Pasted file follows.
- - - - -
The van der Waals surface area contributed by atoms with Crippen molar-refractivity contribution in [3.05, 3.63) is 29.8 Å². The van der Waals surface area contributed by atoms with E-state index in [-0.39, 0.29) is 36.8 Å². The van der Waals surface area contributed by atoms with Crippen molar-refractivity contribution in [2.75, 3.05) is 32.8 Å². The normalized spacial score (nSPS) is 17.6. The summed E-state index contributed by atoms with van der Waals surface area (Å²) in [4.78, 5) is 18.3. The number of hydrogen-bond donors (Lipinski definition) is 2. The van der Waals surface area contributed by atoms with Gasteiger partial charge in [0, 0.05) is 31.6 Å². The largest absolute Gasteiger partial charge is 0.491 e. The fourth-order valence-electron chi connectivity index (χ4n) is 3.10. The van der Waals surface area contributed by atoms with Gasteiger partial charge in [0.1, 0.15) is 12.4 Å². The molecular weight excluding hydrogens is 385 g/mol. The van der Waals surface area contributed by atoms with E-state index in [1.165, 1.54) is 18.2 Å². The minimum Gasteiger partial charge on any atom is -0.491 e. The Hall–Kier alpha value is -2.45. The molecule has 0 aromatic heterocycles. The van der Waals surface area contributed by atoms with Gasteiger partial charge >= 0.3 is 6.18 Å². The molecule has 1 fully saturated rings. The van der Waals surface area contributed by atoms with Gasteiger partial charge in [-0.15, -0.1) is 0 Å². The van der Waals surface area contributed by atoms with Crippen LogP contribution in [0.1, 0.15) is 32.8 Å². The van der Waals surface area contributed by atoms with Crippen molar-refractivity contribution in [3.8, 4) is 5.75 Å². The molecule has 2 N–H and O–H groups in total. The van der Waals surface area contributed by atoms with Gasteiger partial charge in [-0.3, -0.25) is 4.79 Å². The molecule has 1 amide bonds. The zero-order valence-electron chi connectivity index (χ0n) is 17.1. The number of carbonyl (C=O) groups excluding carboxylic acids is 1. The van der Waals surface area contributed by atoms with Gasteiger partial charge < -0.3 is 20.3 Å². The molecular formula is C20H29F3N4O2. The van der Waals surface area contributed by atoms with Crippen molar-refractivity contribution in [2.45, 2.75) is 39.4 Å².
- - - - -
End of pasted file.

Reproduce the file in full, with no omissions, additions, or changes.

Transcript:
The van der Waals surface area contributed by atoms with Crippen molar-refractivity contribution in [3.05, 3.63) is 29.8 Å². The van der Waals surface area contributed by atoms with E-state index in [-0.39, 0.29) is 36.8 Å². The van der Waals surface area contributed by atoms with Crippen molar-refractivity contribution in [2.75, 3.05) is 32.8 Å². The normalized spacial score (nSPS) is 17.6. The summed E-state index contributed by atoms with van der Waals surface area (Å²) in [4.78, 5) is 18.3. The number of hydrogen-bond donors (Lipinski definition) is 2. The van der Waals surface area contributed by atoms with Gasteiger partial charge in [0, 0.05) is 31.6 Å². The largest absolute Gasteiger partial charge is 0.491 e. The fourth-order valence-electron chi connectivity index (χ4n) is 3.10. The van der Waals surface area contributed by atoms with Gasteiger partial charge in [0.1, 0.15) is 12.4 Å². The molecular weight excluding hydrogens is 385 g/mol. The van der Waals surface area contributed by atoms with E-state index in [1.165, 1.54) is 18.2 Å². The minimum Gasteiger partial charge on any atom is -0.491 e. The Hall–Kier alpha value is -2.45. The molecule has 0 aromatic heterocycles. The van der Waals surface area contributed by atoms with Gasteiger partial charge >= 0.3 is 6.18 Å². The molecule has 1 fully saturated rings. The van der Waals surface area contributed by atoms with Gasteiger partial charge in [-0.15, -0.1) is 0 Å². The van der Waals surface area contributed by atoms with Crippen LogP contribution in [0.1, 0.15) is 32.8 Å². The van der Waals surface area contributed by atoms with Crippen molar-refractivity contribution in [3.8, 4) is 5.75 Å². The molecule has 2 N–H and O–H groups in total. The van der Waals surface area contributed by atoms with Gasteiger partial charge in [-0.3, -0.25) is 4.79 Å². The molecule has 1 amide bonds. The zero-order valence-electron chi connectivity index (χ0n) is 17.1. The number of carbonyl (C=O) groups excluding carboxylic acids is 1. The van der Waals surface area contributed by atoms with Gasteiger partial charge < -0.3 is 20.3 Å². The molecular formula is C20H29F3N4O2. The van der Waals surface area contributed by atoms with Crippen molar-refractivity contribution in [2.45, 2.75) is 39.4 Å².